Tuesday March 19, 2019
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Pornography: Is the extreme picking up steam?


By Rebecca McCourtie

So I was reading yesterday’s awesome column Break the silence around porn: To watch or not to watch? by Ila Garg and it got me thinking. It got me thinking about internet censorship and whether or not in today’s day and age of VPNs and various other IT softwares, can anything ever really be censored? This further made me think about the implications of access to pornography (whether legal or not) and whether regulations pertaining to its access are even the core issue. porn 2

Let me start by saying that generally speaking, I don’t have an issue with pornography. Sexual intrigue and voyeurism are natural and shouldn’t be snuffed by social ideologies that pertain to the archaic view that sex is shameful and dirty. There’s no need to be mean about flicking the bean. As Garg points out in her commentary, more and more women are watching porn, with 24% of millennial porn viewers being female. This is not surprising given the massive strides that societies around the world have taken in stepping away from the de-sexualisation of women.  In a world where sex is becoming less taboo and more exposed, the question that arises is: what is pornography?

Shows like HBO’s Sex and the City began rolling the cart up the hill when it came to the sexual emancipation of women. Shocking audiences’ world wide, sex in direct relation to women was finally being normalized through these mediums. Often using a satirical overtone, they achieved success in downplaying the intensity past sexual taboos had stained the subject matter with.

This emancipation undoubtedly came off the bat of America’s Golden Age of Porn between 1970 and 1980, when pornography consisted primarily of what is considered to be ‘normal’ heterosexual sex. This era put ‘sex’ out there and in the open. There was no hiding from it. People did it, people loved it. It was officially on the table as an obvious. Pornography can therefore be considered to have paved the way for greater exposure and discussion on the subject matter of sex. This would eventually lead women in the 1990’s into taking charge and entering themselves into the discussion as active, engaged and willing participants.

BUT has pornography gone too far? What is pornography circa now?

At what point does this emancipation become degradation? Gone is the golden era of the porn industry, when sex was simply sex and that was enough to flog the log. It appears that with today’s growing interest in porn, the parameters of ‘sex’ are being pushed to absurd, violent and outright odd boundaries.

Now, I’m not talking about a cheeky spank here and there or the ‘hello, have we met before?’ role play. I’m talking about violence against women and the ever expanding normalization of the ‘uber-freaky’ into the real world.porn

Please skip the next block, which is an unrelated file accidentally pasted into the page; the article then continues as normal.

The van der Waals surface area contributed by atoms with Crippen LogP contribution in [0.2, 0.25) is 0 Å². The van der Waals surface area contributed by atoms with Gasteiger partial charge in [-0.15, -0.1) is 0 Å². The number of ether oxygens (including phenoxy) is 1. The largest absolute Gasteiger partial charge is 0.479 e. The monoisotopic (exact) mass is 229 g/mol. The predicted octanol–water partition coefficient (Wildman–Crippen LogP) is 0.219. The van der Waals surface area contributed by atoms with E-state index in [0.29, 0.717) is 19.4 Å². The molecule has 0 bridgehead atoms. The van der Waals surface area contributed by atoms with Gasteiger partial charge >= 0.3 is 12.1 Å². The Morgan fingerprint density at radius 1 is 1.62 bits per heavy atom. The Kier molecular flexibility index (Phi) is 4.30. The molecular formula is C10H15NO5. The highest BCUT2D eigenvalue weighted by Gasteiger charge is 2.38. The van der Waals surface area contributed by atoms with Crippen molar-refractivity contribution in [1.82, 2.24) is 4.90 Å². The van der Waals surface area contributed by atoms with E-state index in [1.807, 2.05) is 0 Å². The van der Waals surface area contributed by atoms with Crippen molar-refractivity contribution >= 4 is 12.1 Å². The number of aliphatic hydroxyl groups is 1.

In Rashida Jones’ fantastic documentary Hot Girls Wanted, she explores the growing trend of young American women straight out of high school joining the amateur porn industry. The young women come with mixed agendas, some in the hope of gaining fame and others just to make a quick dollar. What the documentary also explores is the growing trend of ‘extreme’ porn; essentially, acts of a sexual nature that aim to degrade women through violence. For example, acts which culminate in the woman’s self-induced vomiting, acts that involve objects being used to inflict severe pain or outright physical assault. The documentary states that in ‘2014, abuse porn websites averaged over 60 million combined hits per month.’ Is this material really turning people on? The statistics would appear to tell us so. What is worrying is how these acts of extreme sexual titillation translate to the private boudoir and the subsequent expectations placed on the every day woman.

We must subsequently ask ourselves: what is porn? When legislating on the issue and determining its place in society, we must be careful to define the term and avoid casting a net that captures ‘extreme’ porn as being part of what is considered ‘normal’ pornography. Failing to do so will alter norms in society and place unfair, unwanted and unsafe expectations on women to sexually perform on a level that may be physically, culturally, religiously, spiritually or all four combined, wrong for them.

I don’t think that censoring online porn is the answer, in fact I would go so far as to say that it is probably futile. Blocking something by deeming it ‘deviant’ runs the risk of facilitating the growth of interest. As I said, it is human nature to be inquisitive and drawing attention to the very thing one wants to hide is a risky and often counter-productive strategy.

What isn’t futile though, is talking about sex openly and educating our young men and women on what is the ‘norm’, or rather what is OK and what is NOT. If we fail to discuss sex in a sensible and non-hysterical manner, then young men and women are left to self educate through mediums such as pornography, including ‘extreme’ pornography. The last thing we want is for men and women to be pushing the unrealistic parameters of experimentation to emulate the ‘extreme’ porn industry. Following the ‘extreme’ porn industry’s normalization of the freaky is inadvertently changing the expectations (from both men and women) of what exactly a woman’s role in sex is. This is dangerous and it makes me fearful for the women of today, and even more so for the women of tomorrow.

The normalization of sex within society needs to be discussed. WE should be setting our norms, not the porn industry!

Safe for everyone, Enjoyable for everyone, X-citing for everyone

Next Story

All You Need to Know About the Ban on Porn Sites

Government playing with 'personal liberty'? Or was it a Government notification turned into a propaganda?

Some people linked 'porn ban' to the right-wing politics of BJP. Wikimedia Commons
Some people linked 'porn ban' to the right-wing politics of BJP. Wikimedia Commons